Articles | Volume 14, issue 2
Clim. Past, 14, 193–214, 2018
https://doi.org/10.5194/cp-14-193-2018
Clim. Past, 14, 193–214, 2018
https://doi.org/10.5194/cp-14-193-2018

Research article 21 Feb 2018

Research article | 21 Feb 2018

The Ross Sea Dipole – temperature, snow accumulation and sea ice variability in the Ross Sea region, Antarctica, over the past 2700 years

Nancy A. N. Bertler et al.

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Interactive discussion

Status: closed
Status: closed
AC: Author comment | RC: Referee comment | SC: Short comment | EC: Editor comment
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Peer-review completion

AR: Author's response | RR: Referee report | ED: Editor decision
ED: Reconsider after major revisions (17 Nov 2017) by Hugues Goosse
AR by Nancy Bertler on behalf of the Authors (07 Dec 2017)  Author's response    Manuscript
ED: Referee Nomination & Report Request started (08 Dec 2017) by Hugues Goosse
RR by Anonymous Referee #2 (26 Dec 2017)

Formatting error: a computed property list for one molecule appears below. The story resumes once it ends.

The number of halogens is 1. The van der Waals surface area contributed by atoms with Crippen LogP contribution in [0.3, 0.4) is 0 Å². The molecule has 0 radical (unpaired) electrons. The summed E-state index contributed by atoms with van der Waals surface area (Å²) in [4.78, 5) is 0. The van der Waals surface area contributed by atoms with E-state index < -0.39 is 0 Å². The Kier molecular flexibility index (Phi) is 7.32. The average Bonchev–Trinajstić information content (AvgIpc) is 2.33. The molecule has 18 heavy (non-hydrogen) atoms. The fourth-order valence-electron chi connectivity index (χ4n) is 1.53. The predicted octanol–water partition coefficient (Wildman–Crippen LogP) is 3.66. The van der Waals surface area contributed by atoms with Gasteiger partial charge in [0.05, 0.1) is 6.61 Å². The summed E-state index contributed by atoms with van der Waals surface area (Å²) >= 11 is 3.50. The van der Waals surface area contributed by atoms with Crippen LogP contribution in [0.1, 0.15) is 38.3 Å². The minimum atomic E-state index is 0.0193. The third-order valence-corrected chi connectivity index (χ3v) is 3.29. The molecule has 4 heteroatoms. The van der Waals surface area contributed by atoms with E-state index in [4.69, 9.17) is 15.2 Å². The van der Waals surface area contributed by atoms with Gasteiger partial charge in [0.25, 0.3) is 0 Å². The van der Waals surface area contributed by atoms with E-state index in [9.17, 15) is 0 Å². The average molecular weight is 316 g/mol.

RR by Anonymous Referee #1 (02 Jan 2018)
ED: Publish subject to technical corrections (04 Jan 2018) by Hugues Goosse
AR by Nancy Bertler on behalf of the Authors (08 Jan 2018)  Author's response    Manuscript
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Short summary
Temperature and snow accumulation records from the annually dated Roosevelt Island Climate Evolution (RICE) ice core show that for the past 2 700 years, the eastern Ross Sea warmed, while the western Ross Sea showed no trend and West Antarctica cooled. From the 17th century onwards, this dipole relationship changed. Now all three regions show concurrent warming, with snow accumulation declining in West Antarctica and the eastern Ross Sea.